Outside, it's dark, and has been for five hours now. The clocks have gone back to GMT, and after work time has become the type for staying in. 

Each evening, a new breed of driver shatters the otherwise quiet town centre of Shrewsbury with the sound of deliberate backfiring, unsilenced motorcycle exhausts. It's been going on for weeks, this dystopian ritual of explosions: I imagine it as a lockdown strutting of paltry stuff, a defiant emptying out of thoughtless rage past the early-closing pubs. 

Anticipating the earlier sunset, wishing to avoid exercising in the evening streets, I went out midday for my walk in the park, an eye on my watch to get back home in time for the next videocall class. The sun eeked itself out from behind the showers, and the riverside paths beyond the weir were golden-brown with autumn leaves embedded in mud. I walked cautiously. Even in a pandemic, there are dog owners who don't pick up after, and twice in the past fortnight I've come home with stinking dog mess caked into my soles.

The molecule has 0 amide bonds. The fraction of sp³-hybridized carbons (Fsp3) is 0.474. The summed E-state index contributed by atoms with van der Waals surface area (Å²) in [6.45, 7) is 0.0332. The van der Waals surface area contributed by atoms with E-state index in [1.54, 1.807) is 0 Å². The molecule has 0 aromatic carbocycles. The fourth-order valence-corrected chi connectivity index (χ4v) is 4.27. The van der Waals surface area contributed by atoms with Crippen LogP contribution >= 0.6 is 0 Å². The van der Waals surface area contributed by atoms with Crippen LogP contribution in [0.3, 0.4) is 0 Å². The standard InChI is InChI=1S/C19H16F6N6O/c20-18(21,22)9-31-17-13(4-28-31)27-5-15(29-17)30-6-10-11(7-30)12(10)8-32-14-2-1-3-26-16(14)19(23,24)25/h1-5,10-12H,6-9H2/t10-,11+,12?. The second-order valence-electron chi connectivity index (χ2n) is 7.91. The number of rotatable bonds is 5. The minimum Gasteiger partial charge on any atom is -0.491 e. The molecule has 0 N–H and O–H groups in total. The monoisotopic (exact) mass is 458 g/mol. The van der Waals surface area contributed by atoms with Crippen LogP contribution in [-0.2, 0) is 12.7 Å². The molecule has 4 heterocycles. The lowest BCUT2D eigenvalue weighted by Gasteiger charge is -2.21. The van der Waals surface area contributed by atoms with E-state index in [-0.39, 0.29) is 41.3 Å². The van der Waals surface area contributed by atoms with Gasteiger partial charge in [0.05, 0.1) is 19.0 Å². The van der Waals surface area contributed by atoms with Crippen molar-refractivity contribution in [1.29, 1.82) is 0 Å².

After class, catching up on the admin. which grows heads like a hydra, I needed to search my emails for Hope, looking for the last email I'd written to her. I tapped 'Hope' into the search bar, pressed Return.

What I found was that almost every email I write contains hope:

I hope you are well.

I hope we can meet before too long.

I hope you feel better soon.

I hope you are able to find time for yourself.

 Search your inbox for Faith, for Charity. You may not find them there. But Hope, Hope, Hope. It's everywhere, littering words like golden leaves in all the mud and mess, its small, round, comforting sound topped off with the softest of plosives.